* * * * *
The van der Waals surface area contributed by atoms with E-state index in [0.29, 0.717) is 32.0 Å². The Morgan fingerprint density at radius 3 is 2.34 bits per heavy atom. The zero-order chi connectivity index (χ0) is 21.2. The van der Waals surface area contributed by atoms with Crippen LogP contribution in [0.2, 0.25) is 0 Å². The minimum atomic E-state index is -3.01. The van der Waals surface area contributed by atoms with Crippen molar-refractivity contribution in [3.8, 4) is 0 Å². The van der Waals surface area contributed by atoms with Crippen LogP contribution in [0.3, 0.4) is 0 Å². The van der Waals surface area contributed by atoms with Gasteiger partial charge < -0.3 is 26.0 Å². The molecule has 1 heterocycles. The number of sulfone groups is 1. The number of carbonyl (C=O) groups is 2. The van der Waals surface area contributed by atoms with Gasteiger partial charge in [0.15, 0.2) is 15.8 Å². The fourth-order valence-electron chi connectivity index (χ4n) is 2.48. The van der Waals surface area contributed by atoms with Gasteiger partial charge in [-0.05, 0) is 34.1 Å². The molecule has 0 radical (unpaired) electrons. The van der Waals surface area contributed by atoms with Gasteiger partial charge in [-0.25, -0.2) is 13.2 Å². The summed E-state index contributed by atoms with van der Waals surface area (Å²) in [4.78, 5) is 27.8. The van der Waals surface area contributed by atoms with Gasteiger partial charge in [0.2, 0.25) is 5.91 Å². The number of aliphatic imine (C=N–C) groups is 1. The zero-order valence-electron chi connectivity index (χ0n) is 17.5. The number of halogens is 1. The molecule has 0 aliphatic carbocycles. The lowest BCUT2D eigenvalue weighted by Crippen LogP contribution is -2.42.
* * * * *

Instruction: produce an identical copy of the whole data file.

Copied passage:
The van der Waals surface area contributed by atoms with E-state index in [0.29, 0.717) is 32.0 Å². The Morgan fingerprint density at radius 3 is 2.34 bits per heavy atom. The zero-order chi connectivity index (χ0) is 21.2. The van der Waals surface area contributed by atoms with Crippen LogP contribution in [0.2, 0.25) is 0 Å². The minimum atomic E-state index is -3.01. The van der Waals surface area contributed by atoms with Crippen molar-refractivity contribution in [3.8, 4) is 0 Å². The van der Waals surface area contributed by atoms with Crippen LogP contribution in [0.3, 0.4) is 0 Å². The van der Waals surface area contributed by atoms with Gasteiger partial charge < -0.3 is 26.0 Å². The molecule has 1 heterocycles. The number of sulfone groups is 1. The number of carbonyl (C=O) groups is 2. The van der Waals surface area contributed by atoms with Gasteiger partial charge in [0.15, 0.2) is 15.8 Å². The fourth-order valence-electron chi connectivity index (χ4n) is 2.48. The van der Waals surface area contributed by atoms with Gasteiger partial charge in [-0.05, 0) is 34.1 Å². The molecule has 0 radical (unpaired) electrons. The van der Waals surface area contributed by atoms with Gasteiger partial charge in [-0.25, -0.2) is 13.2 Å². The summed E-state index contributed by atoms with van der Waals surface area (Å²) in [4.78, 5) is 27.8. The van der Waals surface area contributed by atoms with Gasteiger partial charge in [0.2, 0.25) is 5.91 Å². The number of aliphatic imine (C=N–C) groups is 1. The zero-order valence-electron chi connectivity index (χ0n) is 17.5. The number of halogens is 1. The molecule has 0 aliphatic carbocycles. The lowest BCUT2D eigenvalue weighted by Crippen LogP contribution is -2.42.